Fear of insider threats hits home

iT security technology soaks up a lot of the security budget, but companies are starting to see that the insider threat posed by employees is just as important

"We've been putting cameras on all entrances and exits, looking at using badge numbers for tracking purposes, and keeping a closer eye on what people are doing and where they are going," said Adam Le, director of IT infrastructure at Alliance Imaging, a healthcare testing specialist. "We're also contemplating things like fingerprint scanners and other biometrics and looking at encrypting all data at rest on laptops."

Companies walk a fine line in balancing the need to watch over their workers for security purposes and becoming too intrusive, the expert admitted. However, Le said that with businesses like Alliance facing mounting pressure from regulators to lock down every piece of patient data they record, employees must understand that the process is about protecting the firm and not about assessing personal work habits.

In another effort to deal with the insider threat, Alliance, which provides outsourced medical imaging capabilities to hospitals and other healthcare organizations, has added new user authentication and monitoring tools made by ConSentry to its IT environment.

By increasing security for remote workers and giving the firm a more detailed roadmap of file access activities carried out by its employees and customers, Le said he believes Alliance is finally getting ahead of the insider problem and arming itself with a way to keep everyone honest.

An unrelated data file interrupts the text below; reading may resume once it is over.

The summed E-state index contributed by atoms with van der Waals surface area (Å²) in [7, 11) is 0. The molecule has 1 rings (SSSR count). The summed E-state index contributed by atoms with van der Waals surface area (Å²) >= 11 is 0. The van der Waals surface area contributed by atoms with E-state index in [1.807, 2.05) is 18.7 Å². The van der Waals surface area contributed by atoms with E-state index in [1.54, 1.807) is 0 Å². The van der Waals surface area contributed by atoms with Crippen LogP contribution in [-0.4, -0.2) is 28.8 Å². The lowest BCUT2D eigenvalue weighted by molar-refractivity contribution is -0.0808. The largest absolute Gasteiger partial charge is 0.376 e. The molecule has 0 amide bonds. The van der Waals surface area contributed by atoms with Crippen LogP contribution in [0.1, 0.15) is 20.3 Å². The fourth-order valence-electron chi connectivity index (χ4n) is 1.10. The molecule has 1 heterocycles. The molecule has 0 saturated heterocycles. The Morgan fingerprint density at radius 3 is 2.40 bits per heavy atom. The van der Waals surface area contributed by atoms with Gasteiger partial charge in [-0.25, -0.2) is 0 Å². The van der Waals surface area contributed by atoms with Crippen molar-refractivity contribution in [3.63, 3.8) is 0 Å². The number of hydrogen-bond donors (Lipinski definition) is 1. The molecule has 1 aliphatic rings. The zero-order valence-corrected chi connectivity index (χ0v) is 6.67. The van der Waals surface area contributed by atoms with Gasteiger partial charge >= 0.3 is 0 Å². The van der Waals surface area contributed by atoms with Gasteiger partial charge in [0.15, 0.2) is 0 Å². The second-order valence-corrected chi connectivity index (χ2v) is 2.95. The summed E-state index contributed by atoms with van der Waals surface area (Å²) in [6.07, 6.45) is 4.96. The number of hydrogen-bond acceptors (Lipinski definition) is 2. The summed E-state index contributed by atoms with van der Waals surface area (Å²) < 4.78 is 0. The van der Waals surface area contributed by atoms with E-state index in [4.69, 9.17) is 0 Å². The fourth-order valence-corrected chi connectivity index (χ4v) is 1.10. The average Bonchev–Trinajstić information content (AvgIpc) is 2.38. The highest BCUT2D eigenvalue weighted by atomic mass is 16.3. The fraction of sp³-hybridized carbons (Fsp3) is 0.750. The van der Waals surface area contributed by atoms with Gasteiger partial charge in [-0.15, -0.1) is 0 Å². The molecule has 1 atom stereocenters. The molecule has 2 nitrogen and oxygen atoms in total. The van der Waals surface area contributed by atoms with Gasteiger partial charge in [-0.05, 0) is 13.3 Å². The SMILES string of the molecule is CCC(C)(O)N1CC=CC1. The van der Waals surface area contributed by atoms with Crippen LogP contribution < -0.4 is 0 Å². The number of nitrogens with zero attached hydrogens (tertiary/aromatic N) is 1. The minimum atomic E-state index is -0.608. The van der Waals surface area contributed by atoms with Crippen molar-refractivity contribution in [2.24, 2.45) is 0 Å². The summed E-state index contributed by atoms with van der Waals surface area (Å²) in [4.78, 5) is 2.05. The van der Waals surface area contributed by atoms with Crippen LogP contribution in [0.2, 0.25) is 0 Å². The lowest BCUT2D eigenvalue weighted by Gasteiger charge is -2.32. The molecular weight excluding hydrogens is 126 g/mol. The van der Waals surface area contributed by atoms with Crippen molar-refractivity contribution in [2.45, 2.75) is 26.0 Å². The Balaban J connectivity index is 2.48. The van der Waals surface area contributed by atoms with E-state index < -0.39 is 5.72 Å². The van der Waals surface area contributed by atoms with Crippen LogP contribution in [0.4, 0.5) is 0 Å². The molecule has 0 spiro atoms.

One of the most significant issues the company has dealt with in the past are efforts by insiders to view the records of famous or high-profile patients, activities that are directly at odds with the US Health Insurance Portability and Accountability Act medical data protection regulation.

In some cases, the incidents have been the result of mere nosiness, while in others, the firm suspects that workers may have been looking to share sensitive data with outsiders for a profit.

After conducting both technological and physical penetration tests on its operations, Le said that Alliance feels it is making the right moves to address the issue after augmenting its operations as such.

"With the threat of data theft for identity fraud or to get information on our high-profile customers, we had to work to get a better picture of who was accessing what files," said Le. "Since putting the tools in place, we've been able to track people down when they do something wrong, and I think that type of response travels among workers by word of mouth; overall those types of issue have almost disappeared now that people know that their activities will be monitored."

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